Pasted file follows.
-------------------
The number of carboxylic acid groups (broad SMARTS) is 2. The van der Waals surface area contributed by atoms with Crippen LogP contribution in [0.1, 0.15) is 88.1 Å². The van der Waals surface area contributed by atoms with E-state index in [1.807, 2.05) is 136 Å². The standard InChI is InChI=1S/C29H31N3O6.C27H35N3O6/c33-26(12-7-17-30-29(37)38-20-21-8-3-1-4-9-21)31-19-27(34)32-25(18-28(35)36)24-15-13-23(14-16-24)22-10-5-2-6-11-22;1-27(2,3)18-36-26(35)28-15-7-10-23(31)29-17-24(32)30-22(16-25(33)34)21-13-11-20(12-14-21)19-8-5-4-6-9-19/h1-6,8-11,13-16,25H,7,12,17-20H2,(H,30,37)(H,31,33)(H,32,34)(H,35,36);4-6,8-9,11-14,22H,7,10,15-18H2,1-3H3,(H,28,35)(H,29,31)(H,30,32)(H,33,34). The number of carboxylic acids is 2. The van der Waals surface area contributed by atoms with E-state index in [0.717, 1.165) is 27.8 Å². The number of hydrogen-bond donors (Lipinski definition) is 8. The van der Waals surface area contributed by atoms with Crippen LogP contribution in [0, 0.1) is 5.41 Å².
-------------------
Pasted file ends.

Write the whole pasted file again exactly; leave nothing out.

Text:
The number of carboxylic acid groups (broad SMARTS) is 2. The van der Waals surface area contributed by atoms with Crippen LogP contribution in [0.1, 0.15) is 88.1 Å². The van der Waals surface area contributed by atoms with E-state index in [1.807, 2.05) is 136 Å². The standard InChI is InChI=1S/C29H31N3O6.C27H35N3O6/c33-26(12-7-17-30-29(37)38-20-21-8-3-1-4-9-21)31-19-27(34)32-25(18-28(35)36)24-15-13-23(14-16-24)22-10-5-2-6-11-22;1-27(2,3)18-36-26(35)28-15-7-10-23(31)29-17-24(32)30-22(16-25(33)34)21-13-11-20(12-14-21)19-8-5-4-6-9-19/h1-6,8-11,13-16,25H,7,12,17-20H2,(H,30,37)(H,31,33)(H,32,34)(H,35,36);4-6,8-9,11-14,22H,7,10,15-18H2,1-3H3,(H,28,35)(H,29,31)(H,30,32)(H,33,34). The number of carboxylic acids is 2. The van der Waals surface area contributed by atoms with E-state index in [0.717, 1.165) is 27.8 Å². The number of hydrogen-bond donors (Lipinski definition) is 8. The van der Waals surface area contributed by atoms with Crippen LogP contribution in [0, 0.1) is 5.41 Å².